But there are several big questions unanswered in this film (and that’s including those 40 minutes that we added for no apparent reason). One that haunts you is just who is it that De Havilland’s character would have gone for. Both men obviously adore her Southern accent, devotion to the children and know she’s a sucker for flowers. This answer is still unquestioned despite De Havilland’s love-struck suitors getting extra air time in the DVD version. She escapes (how?) to join the evacuating masses. With the suitors in tow. Still bickering. Would it be the mayor or the cafe owner, that is the question… Had this trio continued their love triangle, methinks it would have been like in the same plot in Neighbours (1980). Where similarly aged Lou Carpenter and Harold Bishop, as men in the same professions as these movie suitors, fought on/off for years for Madge Ramsay’s love.

Also more importantly, why wasn’t the Flower Festival cancelled – surely our bee loving Crane could have shared more of his wisdom here for the masses – and what was the significance of those bloody sunflower seeds. And finally why oh why didn’t Allen seize the moment, and have Caine written in as saying in his character, “My name is Crane, Dr Crane. And not a lot of people know that”?

Weeper Rating:   😦  /10

Handsqueeze Rating:   🙂 🙂 🙂 🙂 🙂 🙂  /10

Hulk Rating: ‎ ‎mrgreen  ‎mrgreen mrgreen mrgreen mrgreen /10

Bonus Trailer: No

The Second Annual Olivia de Havilland + Errol Flynn Blogathon 2017, No 35

This film was reviewed for the The Second Annual Olivia de Havilland Blogathon + Errol Flynn Blogathon run by In the Good Old Days of Classic Hollywood and Phyllis Loves Movies.  Other films with this cast, include Olivia de Havilland in Airport 77 (1977). Michael Caine stars in Surrender (1987), The Eagle has Landed (1976), Dressed to Kill (1980), Bullseye (1990), Interstellar (2014) and The Prestige (2006).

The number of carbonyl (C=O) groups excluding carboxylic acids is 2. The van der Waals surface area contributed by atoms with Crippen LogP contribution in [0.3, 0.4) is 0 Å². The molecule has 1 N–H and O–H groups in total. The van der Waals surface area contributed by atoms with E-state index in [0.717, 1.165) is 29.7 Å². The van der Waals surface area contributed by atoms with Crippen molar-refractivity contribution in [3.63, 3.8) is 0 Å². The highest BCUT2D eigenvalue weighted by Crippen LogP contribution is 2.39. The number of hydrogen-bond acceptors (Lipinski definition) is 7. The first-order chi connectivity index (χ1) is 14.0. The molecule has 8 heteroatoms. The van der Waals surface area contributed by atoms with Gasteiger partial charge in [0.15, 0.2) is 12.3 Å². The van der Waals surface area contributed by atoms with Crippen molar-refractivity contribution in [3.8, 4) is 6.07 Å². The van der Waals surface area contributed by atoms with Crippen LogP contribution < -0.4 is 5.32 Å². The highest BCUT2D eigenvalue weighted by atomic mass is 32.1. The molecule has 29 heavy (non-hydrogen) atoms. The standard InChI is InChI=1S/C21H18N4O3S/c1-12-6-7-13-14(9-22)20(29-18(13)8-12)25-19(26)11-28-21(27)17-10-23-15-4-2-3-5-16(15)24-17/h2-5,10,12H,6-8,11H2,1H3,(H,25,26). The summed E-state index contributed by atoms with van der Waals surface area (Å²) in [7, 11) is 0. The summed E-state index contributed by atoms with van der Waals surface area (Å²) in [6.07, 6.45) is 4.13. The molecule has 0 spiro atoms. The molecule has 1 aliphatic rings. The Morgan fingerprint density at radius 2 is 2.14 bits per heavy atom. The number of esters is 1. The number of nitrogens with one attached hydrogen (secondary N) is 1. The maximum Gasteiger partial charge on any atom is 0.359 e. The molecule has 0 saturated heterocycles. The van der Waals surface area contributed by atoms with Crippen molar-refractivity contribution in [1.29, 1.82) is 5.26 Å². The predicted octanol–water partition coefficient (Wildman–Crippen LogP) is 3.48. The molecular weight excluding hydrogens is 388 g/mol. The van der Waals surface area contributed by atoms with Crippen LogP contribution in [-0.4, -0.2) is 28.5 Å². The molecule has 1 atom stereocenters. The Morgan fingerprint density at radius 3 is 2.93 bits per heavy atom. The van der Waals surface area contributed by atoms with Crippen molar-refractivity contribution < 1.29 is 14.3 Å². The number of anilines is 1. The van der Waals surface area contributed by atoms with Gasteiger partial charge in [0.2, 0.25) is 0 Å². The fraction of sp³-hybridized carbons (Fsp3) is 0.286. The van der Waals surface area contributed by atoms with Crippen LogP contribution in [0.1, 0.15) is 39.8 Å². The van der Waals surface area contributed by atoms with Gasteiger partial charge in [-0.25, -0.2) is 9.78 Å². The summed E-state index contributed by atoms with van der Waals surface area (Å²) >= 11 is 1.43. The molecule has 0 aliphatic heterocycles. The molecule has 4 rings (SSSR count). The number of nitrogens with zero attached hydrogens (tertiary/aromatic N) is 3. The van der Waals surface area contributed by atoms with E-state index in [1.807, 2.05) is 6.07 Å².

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16 thoughts on “The Swarm (1978)

  1. Hey Gill. Thanks so much for participating in the blogathon with such a great post. Sadly, I have never seen this movie, but now I’m going to check it out.

    Also, Thoughts All Sorts messaged me and said you left a comment on my Spencer Tracy and Katharine Hepburn Blogathon post, but I’m having troubles finding my spam folder.

    Liked by 1 person

  2. Oh my goodness! This sounds hilarious!! And I am seriously impressed at the cast, though I too would so want to know who Olivia de Havilland chooses. Maybe the scriptwriters couldn’t decide, either. Kind of like Design For Living, where Miriam Hopkins couldn’t choose between Gary Cooper and Fredric March.

    Though wow…that scene where de Havilland watches her students get killed by bees sounds intense.

    To hear Caine utter those immortal words alone sounds so worth it. Sounds like the kind of role that would have been so fun to play. 🙂

    Liked by 1 person

  3. Well, I know that if I were de Havilland’s character, I would have chosen Ben Johnson’s character, as I have a great fondness for him. How annoying that they didn’t tie up so many plot points!

    Thanks for the fun review — I quite enjoyed reading it, possibly more than I would enjoy the movie!

    Liked by 1 person